Japan Charges Father-Son Team With Aiding Ghosn Escape

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TOKYO—Japanese prosecutors charged an American father-son team with assisting

Carlos Ghosn,

the former

Nissan Motor Co.

and

Renault SA

chairman, in his escape from Japan aboard a private jet.

Michael Taylor,

a 60-year-old former Green Beret and longtime security operative, and his son

Peter Taylor,

28, were accused of harboring a criminal. If convicted they face a maximum sentence of three years. At the time of his escape, Mr. Ghosn was facing charges for alleged financial crimes, which he denies.

A Japanese lawyer for the Taylors declined to comment on how they respond to the charges. They arrived in Japan on March 2 after an unsuccessful bid to avoid extradition from the U.S.

The indictment of the Taylors marks the latest front in the sprawling legal battle against Mr. Ghosn. The trial of

Greg Kelly,

a former Nissan executive indicted alongside Mr. Ghosn, has been going on since last September. In February, two pilots and a manager of the company that chartered the jet used in the escape were convicted of smuggling Mr. Ghosn into Turkey.

Tokyo prosecutors also have issued an arrest warrant for Mr. Ghosn’s wife,

Carole Ghosn,

alleging she lied when answering questions about her husband’s case in Tokyo. They are seeking her extradition, said

Hiroshi Yamamoto,

the deputy chief prosecutor.

Mrs. Ghosn, a U.S. citizen, is currently living with her husband in Lebanon, which has no extradition treaty with Japan. “All accusations against Mrs. Ghosn and attempts to extradite her are baseless and are part of a relentless campaign intended to put pressure on Mr. Ghosn,” said a spokeswoman for the Ghosns.

The filing of charges marks the end of the formal interrogation period for the Taylors, allowing them to apply for bail. But it is unlikely that either of them will have a bail request granted, given their alleged role in helping Mr. Ghosn escape.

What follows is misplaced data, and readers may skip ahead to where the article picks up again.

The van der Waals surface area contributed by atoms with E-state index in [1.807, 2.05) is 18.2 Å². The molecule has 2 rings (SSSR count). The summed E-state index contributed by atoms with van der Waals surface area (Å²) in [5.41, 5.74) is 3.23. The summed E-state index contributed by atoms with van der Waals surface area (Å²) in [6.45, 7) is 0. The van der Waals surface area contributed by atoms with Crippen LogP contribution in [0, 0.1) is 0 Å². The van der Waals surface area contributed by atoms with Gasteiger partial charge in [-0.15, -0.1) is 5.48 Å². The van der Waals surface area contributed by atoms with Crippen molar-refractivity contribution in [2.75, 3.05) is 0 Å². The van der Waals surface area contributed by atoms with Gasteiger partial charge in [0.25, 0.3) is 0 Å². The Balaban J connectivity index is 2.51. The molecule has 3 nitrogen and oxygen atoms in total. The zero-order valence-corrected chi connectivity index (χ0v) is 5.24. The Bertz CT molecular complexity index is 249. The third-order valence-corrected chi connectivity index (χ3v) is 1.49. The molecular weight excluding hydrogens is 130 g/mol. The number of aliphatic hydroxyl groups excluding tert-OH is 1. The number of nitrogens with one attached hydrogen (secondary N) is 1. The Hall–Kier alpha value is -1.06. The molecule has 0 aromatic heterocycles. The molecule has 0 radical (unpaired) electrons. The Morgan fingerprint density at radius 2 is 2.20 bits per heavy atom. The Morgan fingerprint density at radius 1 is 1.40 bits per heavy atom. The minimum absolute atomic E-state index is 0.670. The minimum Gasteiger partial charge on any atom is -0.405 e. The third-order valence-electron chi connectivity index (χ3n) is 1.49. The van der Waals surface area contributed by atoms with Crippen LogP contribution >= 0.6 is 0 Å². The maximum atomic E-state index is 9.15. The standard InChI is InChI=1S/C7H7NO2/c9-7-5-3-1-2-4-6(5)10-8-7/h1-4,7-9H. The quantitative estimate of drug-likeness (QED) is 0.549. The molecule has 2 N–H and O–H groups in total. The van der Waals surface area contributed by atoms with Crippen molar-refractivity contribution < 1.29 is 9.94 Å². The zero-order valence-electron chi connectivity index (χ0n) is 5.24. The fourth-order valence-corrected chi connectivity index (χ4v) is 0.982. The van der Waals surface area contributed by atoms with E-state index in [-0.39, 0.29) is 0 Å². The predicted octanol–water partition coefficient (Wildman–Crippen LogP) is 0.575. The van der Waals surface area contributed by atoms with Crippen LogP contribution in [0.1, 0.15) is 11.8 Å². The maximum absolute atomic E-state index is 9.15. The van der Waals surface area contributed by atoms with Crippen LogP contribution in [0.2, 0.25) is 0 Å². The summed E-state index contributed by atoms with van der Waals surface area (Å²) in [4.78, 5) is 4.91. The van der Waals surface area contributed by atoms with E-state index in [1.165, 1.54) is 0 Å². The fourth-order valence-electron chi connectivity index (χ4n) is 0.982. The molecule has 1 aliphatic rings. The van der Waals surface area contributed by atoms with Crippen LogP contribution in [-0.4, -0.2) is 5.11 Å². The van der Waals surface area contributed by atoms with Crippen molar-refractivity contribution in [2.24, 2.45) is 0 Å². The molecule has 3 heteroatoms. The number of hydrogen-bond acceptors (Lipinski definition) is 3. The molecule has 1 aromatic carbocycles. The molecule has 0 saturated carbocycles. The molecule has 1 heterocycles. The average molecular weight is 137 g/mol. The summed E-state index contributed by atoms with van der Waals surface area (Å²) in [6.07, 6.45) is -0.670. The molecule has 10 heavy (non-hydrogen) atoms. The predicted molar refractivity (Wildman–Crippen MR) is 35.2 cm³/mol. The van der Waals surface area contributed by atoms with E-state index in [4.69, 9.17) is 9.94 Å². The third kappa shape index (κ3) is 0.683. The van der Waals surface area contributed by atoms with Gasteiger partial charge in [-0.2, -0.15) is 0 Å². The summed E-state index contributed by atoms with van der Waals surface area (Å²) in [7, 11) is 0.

Following the Taylors’ arrest in the U.S. in May, the elder Mr. Taylor maintained that his son was kept in the dark about many of the details of the escape plan. The indictment filed Monday by prosecutors in Tokyo alleged that both men played a role in the escape.

The indictment said the Taylors, along with a third alleged accomplice named

George Zayek,

handled Mr. Ghosn’s luggage, helped him change clothes in a Tokyo hotel and then guided him to a hotel in Osaka.

Mr. Zayek is an American citizen of Lebanese origin, and a longtime associate of the elder Mr. Taylor. Mr. Zayek, who is believed to be in Lebanon, couldn’t be reached for comment.

During 2019, when Mr. Ghosn was free on bail, Peter Taylor flew to Japan on several occasions to meet with the former CEO, including on the day of the escape, according to court records released during the extradition case in the U.S. Prosecutors used surveillance camera footage and testimony from drivers, hotel workers and airport personnel to reconstruct the movements of Mr. Ghosn and the Taylors.

In December 2019, after gathering at the Grand Hyatt hotel near Mr. Ghosn’s home in Tokyo, the Taylors and Mr. Ghosn split into two groups. The elder Mr. Taylor, Mr. Ghosn and Mr. Zayek left to board a bullet train for Osaka, while Peter Taylor left for the Tokyo airport, the court records show.

The group that went to Osaka entered a hotel near Kansai International Airport and left with a large musical equipment box, in which Mr. Ghosn was hiding, according to prosecutors. Michael Taylor helped load the box onto a private jet that flew to Turkey, where Mr. Ghosn boarded a second private jet for Beirut, they say.

Mr. Ghosn has said he escaped because he didn’t believe he could get a fair trial in Japan, while Japan says its courts are independent and treat defendants fairly.

At a news conference in Beirut in January, Carlos Ghosn said he “fled injustice” in Japan. WSJ’s Chip Cummins discusses what Mr. Ghosn said and didn’t say, and what it revealed about possible next steps. Photo: Maya Alleruzzo/Associated Press (Video from 1/8/20)

Write to Sean McLain at sean.mclain@wsj.com

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